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We received a notice from that the domain name we have is their registered trademark.
They filed a case with National Arbitration Forum and the forum ruled it in our favor and we did'nt have to transfer the domain.
After a month of this ruling, an attorney from that organization has contacted us asking us to come up with a price at which to sell the domain. He also mentioned that if we refuse to sell the domain - they will be forced to take us to Court (for reason I'm not aware of). He also mentioned they dont want to go to court because it will involve a lot of time and money - so they want to settle outside the court. He also ended up mentioning that if they go to court - it will cost them anywhere between $60K to $350K
I am willing to sell the domain if they make a serious offer. But I'm not sure what is the maximum they will pay for this domain.
Should I contact a lawyer to negotiate the price. Any advice would be appreciated.
I don't know how the National Arbitration Forum ruling would affect a WIPO domain dispute. Maybe someone on here could say whether WIPO could rule against you even after winning an arbitration.
Is this an investment domain or is it part of an active business? Also, is it a generic/keyword domain or a unique phrase? If it's an investment/parked domain, how many "right buyers" are there out there and what is that domain worth to them? If it's part of an active business, then you may could leverage it for a higher amount saying that you will have to "rebrand" your business.
[edited by: Webwork at 2:24 am (utc) on July 11, 2007]
[edit reason] Charter [webmasterworld.com] [/edit]
Talk to a lawyer, preferably one that routinely handles WIPO/NAF domain name disputes on behalf of the domain holder. They will be far better able to guide you than we ever will in a public forum.
The very fact that you are seeking guidance here suggests that you really need legal counsel.
Even though the arbitration is over it isn't a final adjudication. Anything you say - especially publicly or possibly even in the course of communications with the trademark holder - can or may be used against you in a court of law. There are rules that may protect you in regards to "settlement discussions" but you better know how they apply.
always end up the loser
And, when it comes to dealing with people in litigation, I always enjoy, relax and find it easier to deal with people who have absolute ideas. It just clears things right up, lends focus and certainty to the process and inevitably leads to a jury or judicial verdict . . . that supports someone being on the right side and someone being on the wrong side . . . until an appeals court sets aside that verdict and the case is re-tried . . . and . . .
Well, almost always.
You want to know my "always advice"?
Always listen and watch closely, keep an open mind, be circumspect, invite input from outsiders - ordinary folks = representative of likely jury pool members - and treat every person and every case as unique, because every one is, and the minute I forget that is the minute that I stop listening and watching closely, stop keeping an open mind, . . .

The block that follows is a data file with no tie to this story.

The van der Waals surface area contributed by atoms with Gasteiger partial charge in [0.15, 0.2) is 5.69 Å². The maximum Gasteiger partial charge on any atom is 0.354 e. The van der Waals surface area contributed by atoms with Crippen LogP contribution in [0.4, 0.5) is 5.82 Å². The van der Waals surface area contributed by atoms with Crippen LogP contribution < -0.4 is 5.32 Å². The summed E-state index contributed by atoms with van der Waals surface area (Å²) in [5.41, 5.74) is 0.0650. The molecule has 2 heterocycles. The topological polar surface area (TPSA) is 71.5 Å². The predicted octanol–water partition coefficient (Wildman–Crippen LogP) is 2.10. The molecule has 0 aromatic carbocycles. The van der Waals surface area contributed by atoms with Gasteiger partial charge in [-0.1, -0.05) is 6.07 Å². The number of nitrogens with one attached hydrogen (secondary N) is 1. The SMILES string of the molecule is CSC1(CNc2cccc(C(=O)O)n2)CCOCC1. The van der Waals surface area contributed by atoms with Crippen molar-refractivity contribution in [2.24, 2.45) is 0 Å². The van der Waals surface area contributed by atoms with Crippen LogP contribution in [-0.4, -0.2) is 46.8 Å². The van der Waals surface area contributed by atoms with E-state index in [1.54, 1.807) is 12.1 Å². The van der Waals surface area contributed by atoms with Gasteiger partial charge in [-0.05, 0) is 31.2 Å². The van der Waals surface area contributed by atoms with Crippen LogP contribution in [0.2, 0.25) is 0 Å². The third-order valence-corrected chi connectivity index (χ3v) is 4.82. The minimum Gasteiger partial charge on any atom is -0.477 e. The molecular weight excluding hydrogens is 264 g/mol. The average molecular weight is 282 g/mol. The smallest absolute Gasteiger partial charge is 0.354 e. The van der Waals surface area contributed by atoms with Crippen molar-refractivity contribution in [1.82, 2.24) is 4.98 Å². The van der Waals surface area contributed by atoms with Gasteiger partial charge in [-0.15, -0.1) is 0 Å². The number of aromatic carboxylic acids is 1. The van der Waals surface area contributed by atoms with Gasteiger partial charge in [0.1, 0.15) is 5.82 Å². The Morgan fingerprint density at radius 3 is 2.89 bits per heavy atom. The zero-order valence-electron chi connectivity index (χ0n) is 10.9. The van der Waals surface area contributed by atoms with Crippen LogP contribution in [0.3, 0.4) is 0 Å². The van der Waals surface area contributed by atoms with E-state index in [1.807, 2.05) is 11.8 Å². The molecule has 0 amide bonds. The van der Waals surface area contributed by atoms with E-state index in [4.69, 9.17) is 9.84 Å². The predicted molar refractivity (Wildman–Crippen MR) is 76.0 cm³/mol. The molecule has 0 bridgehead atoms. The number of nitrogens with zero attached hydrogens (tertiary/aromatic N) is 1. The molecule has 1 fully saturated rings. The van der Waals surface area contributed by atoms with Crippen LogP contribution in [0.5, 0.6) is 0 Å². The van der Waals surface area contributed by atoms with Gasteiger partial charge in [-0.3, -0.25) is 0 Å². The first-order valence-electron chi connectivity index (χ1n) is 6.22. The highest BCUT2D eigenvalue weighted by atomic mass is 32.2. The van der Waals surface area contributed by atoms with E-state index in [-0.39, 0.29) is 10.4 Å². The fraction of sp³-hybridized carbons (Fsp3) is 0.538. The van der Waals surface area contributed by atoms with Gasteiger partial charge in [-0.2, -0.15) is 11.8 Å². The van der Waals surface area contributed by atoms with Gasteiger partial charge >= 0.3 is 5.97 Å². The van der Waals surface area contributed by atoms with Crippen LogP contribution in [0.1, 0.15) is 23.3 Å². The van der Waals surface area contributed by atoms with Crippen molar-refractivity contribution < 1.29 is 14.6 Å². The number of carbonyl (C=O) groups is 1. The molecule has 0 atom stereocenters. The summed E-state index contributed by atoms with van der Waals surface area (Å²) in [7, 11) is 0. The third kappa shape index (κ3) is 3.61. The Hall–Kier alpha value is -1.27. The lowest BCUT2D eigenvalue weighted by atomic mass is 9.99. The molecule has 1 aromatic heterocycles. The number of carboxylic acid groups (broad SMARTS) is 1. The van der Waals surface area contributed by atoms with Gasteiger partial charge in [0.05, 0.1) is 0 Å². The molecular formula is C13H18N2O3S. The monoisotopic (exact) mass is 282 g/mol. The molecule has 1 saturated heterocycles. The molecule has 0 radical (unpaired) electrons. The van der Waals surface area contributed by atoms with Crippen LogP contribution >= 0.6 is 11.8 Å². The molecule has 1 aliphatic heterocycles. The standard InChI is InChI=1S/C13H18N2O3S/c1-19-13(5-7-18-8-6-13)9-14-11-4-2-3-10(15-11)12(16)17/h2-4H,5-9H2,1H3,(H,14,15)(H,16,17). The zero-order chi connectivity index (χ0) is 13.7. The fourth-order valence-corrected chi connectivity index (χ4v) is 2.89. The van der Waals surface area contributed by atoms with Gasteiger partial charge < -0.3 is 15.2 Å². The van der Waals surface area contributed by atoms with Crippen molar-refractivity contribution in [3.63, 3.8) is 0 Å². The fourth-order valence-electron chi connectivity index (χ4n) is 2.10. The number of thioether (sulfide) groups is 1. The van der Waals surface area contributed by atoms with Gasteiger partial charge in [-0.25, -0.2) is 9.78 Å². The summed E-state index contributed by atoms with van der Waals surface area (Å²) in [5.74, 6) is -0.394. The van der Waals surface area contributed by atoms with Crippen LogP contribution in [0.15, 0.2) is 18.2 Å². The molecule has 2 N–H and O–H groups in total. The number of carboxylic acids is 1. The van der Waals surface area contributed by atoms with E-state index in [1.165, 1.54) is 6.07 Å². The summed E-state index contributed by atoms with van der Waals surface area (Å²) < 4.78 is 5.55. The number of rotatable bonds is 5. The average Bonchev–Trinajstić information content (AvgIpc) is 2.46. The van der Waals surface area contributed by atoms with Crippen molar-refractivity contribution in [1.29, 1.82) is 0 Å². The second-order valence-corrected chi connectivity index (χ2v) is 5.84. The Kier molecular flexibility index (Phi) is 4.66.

People and behavior are predictible, based on patterns, but predictions based on patterns don't control outcomes. That's what keeps life from being entirely boring . . and predictible. ;)
[edited by: Webwork at 12:12 pm (utc) on July 17, 2007]
That could be a scare tactic, insinuating that they'll also sue the domain owner for losses (including the 60K to 250K).
To the OP:
You won the initial case because either they own the name, but you own the .com (they have a TM on example company but you own example.com) *or* you owned the domain before they registered the company for a TM. The latter would make the domain 100% yours and no one can take it.
They threw a number at you, it doesn't sound like a cost to them but more of an offer to you. They want to settle without going to court. Most likely, if he was telling you what their costs would be, they were low-balling it to pay the least for the domain from you (most people would settle on a price that is less than the legal costs of the court battle).
Look at your domain, are you using it? If not, I'd say sell in their $$$ range they mentioned for the legal fees (go high to leave lots of room for negotiations). If you do use it, look at it as if you're selling a business. It may be worth a lot more than the $350K high end that the mentioned and if you can show that you do legally have the right to the domain (as mentioned above) and are making money off it, you might be able to charge a lot more than their high end "cost".
It also sounds like their attorney is trying to push you (not uncommon) into something you don't (or won't) want. They want to get your domain for the lowest possible price. Look at your options, income from that paticular domain, hits, and so on and if you are willing to sell the domain, come up with a high (but reasonable) offer to leave room for negotiations (or estra $$$ in your pocket).
Microsoft replied back, offering to pay his out-of-pocket expenses in return for the domain name. However, this came out at only $10, insulting Rowe. He responded, asking instead for $10,000. However, in doing this, he unwittingly fulfilled one of the criteria for proving a bad faith domain registration as set out in the Uniform Domain-Name Dispute-Resolution Policy... Microsoft declined the offer, and later that month sent a cease and desist order spanning 25 pages, arguing that Rowe had always intended to sell the domain name for profit
Get an attorney that is familiar with domain name issues to handle the situation and negotiation. If the price of the domain is in the range indicated, a good domain lawyer is a small investment that will likely pay huge dividends. At the same time they protect your rights and allow you to avoid pitfalls that you may fall into trying to do it on your own.